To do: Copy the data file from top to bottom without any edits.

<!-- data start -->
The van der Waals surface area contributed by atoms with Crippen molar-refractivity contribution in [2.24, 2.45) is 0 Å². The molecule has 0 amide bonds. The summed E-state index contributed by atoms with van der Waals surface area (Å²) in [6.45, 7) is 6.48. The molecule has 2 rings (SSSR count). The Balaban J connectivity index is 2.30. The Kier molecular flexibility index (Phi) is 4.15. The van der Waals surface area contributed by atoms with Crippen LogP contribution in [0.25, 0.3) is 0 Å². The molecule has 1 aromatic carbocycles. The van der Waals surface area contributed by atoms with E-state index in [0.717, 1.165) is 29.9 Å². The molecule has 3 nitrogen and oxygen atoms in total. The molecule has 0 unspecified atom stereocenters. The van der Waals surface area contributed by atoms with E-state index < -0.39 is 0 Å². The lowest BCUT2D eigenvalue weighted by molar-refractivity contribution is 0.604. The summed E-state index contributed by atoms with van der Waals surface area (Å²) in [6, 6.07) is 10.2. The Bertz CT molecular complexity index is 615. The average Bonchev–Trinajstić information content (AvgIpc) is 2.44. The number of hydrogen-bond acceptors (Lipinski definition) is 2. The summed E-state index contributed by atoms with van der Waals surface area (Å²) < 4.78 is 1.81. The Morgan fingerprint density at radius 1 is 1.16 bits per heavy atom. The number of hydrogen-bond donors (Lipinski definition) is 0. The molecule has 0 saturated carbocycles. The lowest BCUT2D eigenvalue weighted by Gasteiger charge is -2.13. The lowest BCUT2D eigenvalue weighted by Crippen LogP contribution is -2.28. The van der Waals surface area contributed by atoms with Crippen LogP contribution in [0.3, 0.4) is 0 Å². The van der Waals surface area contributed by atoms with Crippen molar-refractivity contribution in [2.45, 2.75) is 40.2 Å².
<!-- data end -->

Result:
The van der Waals surface area contributed by atoms with Crippen molar-refractivity contribution in [2.24, 2.45) is 0 Å². The molecule has 0 amide bonds. The summed E-state index contributed by atoms with van der Waals surface area (Å²) in [6.45, 7) is 6.48. The molecule has 2 rings (SSSR count). The Balaban J connectivity index is 2.30. The Kier molecular flexibility index (Phi) is 4.15. The van der Waals surface area contributed by atoms with Crippen LogP contribution in [0.25, 0.3) is 0 Å². The molecule has 1 aromatic carbocycles. The van der Waals surface area contributed by atoms with E-state index in [0.717, 1.165) is 29.9 Å². The molecule has 3 nitrogen and oxygen atoms in total. The molecule has 0 unspecified atom stereocenters. The van der Waals surface area contributed by atoms with E-state index < -0.39 is 0 Å². The lowest BCUT2D eigenvalue weighted by molar-refractivity contribution is 0.604. The summed E-state index contributed by atoms with van der Waals surface area (Å²) in [6, 6.07) is 10.2. The Bertz CT molecular complexity index is 615. The average Bonchev–Trinajstić information content (AvgIpc) is 2.44. The number of hydrogen-bond acceptors (Lipinski definition) is 2. The summed E-state index contributed by atoms with van der Waals surface area (Å²) < 4.78 is 1.81. The Morgan fingerprint density at radius 1 is 1.16 bits per heavy atom. The number of hydrogen-bond donors (Lipinski definition) is 0. The molecule has 0 saturated carbocycles. The lowest BCUT2D eigenvalue weighted by Gasteiger charge is -2.13. The lowest BCUT2D eigenvalue weighted by Crippen LogP contribution is -2.28. The van der Waals surface area contributed by atoms with Crippen LogP contribution in [0.3, 0.4) is 0 Å². The van der Waals surface area contributed by atoms with Crippen molar-refractivity contribution in [2.45, 2.75) is 40.2 Å².